communication channel, they are not required to establish a new one.
   However, according to the specific profile of ACE in use, the joining
   node and the Group Manager may leverage the new Access Token to
   establish a new secure communication channel or update the currently
   existing one.  For instance, Section 4.2 of
   [I-D.ietf-ace-dtls-authorize] describes how the new Access Token can
   be used to renegotiate an existing DTLS session or to establish a new
   one by performing a new DTLS handshake.

7.  Security Considerations

   The method described in this document leverages the following
   management aspects related to OSCORE multicast groups and discussed
   in the sections of [I-D.tiloca-core-multicast-oscoap] indicated
   below.

   o  Management of group keying material (Section 3.1).  This includes
      the need to revoke and renew the keying material currently used in
      the OSCORE multicast group, upon changes in the group membership.
      In particular, renewing the keying material is required upon a new
      node joining the multicast group, in order to preserve backward
      security.  The Group Manager is responsible to enforce rekeying
      policies and accordingly update the keying material within the
      multicast groups of its competence.

   o  Synchronization of sequence numbers (Section 6).  This concerns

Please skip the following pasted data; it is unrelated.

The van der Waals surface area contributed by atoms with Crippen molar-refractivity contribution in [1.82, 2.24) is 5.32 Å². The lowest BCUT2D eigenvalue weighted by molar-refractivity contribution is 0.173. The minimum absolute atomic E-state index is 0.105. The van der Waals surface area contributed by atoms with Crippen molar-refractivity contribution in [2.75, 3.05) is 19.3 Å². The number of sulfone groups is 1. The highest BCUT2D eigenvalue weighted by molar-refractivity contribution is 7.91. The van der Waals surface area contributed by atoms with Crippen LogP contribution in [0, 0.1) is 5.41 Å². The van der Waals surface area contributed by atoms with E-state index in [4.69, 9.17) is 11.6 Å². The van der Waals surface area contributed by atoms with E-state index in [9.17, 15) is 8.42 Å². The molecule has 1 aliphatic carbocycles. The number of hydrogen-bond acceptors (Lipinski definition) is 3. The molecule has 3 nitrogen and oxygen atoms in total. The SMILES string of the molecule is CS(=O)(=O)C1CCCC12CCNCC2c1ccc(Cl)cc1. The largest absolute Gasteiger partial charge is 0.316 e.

how a listener node that has just joined an OSCORE multicast group
      can synchronize with the sequence number of multicasters in the
      same group.

   o  Provisioning and retrieval of public keys (Appendix C.2).  This
      provides guidelines about how to ensure the availability of group
      members' public keys, possibly relying on the Group Manager as
      trusted key repository.

   Further security considerations are inherited from the ACE framework
   for Authentication and Authorization [I-D.ietf-ace-oauth-authz], as
   well as from the profiles of ACE [I-D.ietf-ace-dtls-authorize][I-D.se
   itz-ace-oscoap-profile][I-D.aragon-ace-ipsec-profile].

8.  IANA Considerations

   This document has no actions for IANA.







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9.  Acknowledgments

   The authors sincerely thank Santiago Aragon, Stefan Beck, Martin
   Gunnarsson, Francesca Palombini, Jim Schaad, Ludwig Seitz and Goeran
   Selander for their comments and feedback.

10.  References

10.1.  Normative References

   [I-D.aragon-ace-ipsec-profile]
              Aragon, S., Tiloca, M., and S. Raza, "IPsec profile of